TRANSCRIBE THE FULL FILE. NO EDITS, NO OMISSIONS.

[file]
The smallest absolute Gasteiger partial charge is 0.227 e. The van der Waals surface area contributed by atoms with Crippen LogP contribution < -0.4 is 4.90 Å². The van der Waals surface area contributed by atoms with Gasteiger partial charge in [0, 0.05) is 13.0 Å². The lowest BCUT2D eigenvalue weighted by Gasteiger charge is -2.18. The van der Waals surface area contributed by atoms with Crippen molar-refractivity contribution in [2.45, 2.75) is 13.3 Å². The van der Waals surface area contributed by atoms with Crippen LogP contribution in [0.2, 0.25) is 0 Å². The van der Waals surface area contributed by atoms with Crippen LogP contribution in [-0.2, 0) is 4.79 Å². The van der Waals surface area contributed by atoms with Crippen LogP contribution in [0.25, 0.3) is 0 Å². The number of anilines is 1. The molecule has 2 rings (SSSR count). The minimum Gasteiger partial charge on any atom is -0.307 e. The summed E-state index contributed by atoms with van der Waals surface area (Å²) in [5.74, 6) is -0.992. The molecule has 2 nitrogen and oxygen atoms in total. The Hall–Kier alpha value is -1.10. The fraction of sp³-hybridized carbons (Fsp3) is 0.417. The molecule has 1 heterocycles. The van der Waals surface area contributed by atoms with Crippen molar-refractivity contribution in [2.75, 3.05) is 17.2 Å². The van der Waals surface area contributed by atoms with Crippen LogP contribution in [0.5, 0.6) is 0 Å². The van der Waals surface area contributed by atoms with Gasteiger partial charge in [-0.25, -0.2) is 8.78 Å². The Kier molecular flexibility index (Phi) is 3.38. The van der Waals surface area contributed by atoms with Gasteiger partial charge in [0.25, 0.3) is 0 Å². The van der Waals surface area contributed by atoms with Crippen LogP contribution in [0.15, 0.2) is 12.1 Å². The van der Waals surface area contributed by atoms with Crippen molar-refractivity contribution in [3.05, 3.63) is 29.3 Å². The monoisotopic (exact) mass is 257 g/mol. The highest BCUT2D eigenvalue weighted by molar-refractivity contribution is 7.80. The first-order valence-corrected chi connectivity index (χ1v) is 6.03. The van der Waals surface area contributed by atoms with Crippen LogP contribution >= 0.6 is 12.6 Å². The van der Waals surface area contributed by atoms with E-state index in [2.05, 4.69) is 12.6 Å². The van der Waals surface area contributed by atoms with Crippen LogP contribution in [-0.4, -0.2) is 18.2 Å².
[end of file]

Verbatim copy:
The smallest absolute Gasteiger partial charge is 0.227 e. The van der Waals surface area contributed by atoms with Crippen LogP contribution < -0.4 is 4.90 Å². The van der Waals surface area contributed by atoms with Gasteiger partial charge in [0, 0.05) is 13.0 Å². The lowest BCUT2D eigenvalue weighted by Gasteiger charge is -2.18. The van der Waals surface area contributed by atoms with Crippen molar-refractivity contribution in [2.45, 2.75) is 13.3 Å². The van der Waals surface area contributed by atoms with Crippen LogP contribution in [0.2, 0.25) is 0 Å². The van der Waals surface area contributed by atoms with Crippen LogP contribution in [-0.2, 0) is 4.79 Å². The van der Waals surface area contributed by atoms with Crippen LogP contribution in [0.25, 0.3) is 0 Å². The number of anilines is 1. The molecule has 2 rings (SSSR count). The minimum Gasteiger partial charge on any atom is -0.307 e. The summed E-state index contributed by atoms with van der Waals surface area (Å²) in [5.74, 6) is -0.992. The molecule has 2 nitrogen and oxygen atoms in total. The Hall–Kier alpha value is -1.10. The fraction of sp³-hybridized carbons (Fsp3) is 0.417. The molecule has 1 heterocycles. The van der Waals surface area contributed by atoms with Crippen molar-refractivity contribution in [2.75, 3.05) is 17.2 Å². The van der Waals surface area contributed by atoms with Crippen LogP contribution in [0.5, 0.6) is 0 Å². The van der Waals surface area contributed by atoms with Gasteiger partial charge in [-0.25, -0.2) is 8.78 Å². The Kier molecular flexibility index (Phi) is 3.38. The van der Waals surface area contributed by atoms with Gasteiger partial charge in [0.25, 0.3) is 0 Å². The van der Waals surface area contributed by atoms with Crippen LogP contribution in [0.15, 0.2) is 12.1 Å². The van der Waals surface area contributed by atoms with Crippen molar-refractivity contribution in [3.05, 3.63) is 29.3 Å². The monoisotopic (exact) mass is 257 g/mol. The highest BCUT2D eigenvalue weighted by molar-refractivity contribution is 7.80. The first-order valence-corrected chi connectivity index (χ1v) is 6.03. The van der Waals surface area contributed by atoms with Crippen LogP contribution >= 0.6 is 12.6 Å². The van der Waals surface area contributed by atoms with E-state index in [2.05, 4.69) is 12.6 Å². The van der Waals surface area contributed by atoms with Crippen LogP contribution in [-0.4, -0.2) is 18.2 Å².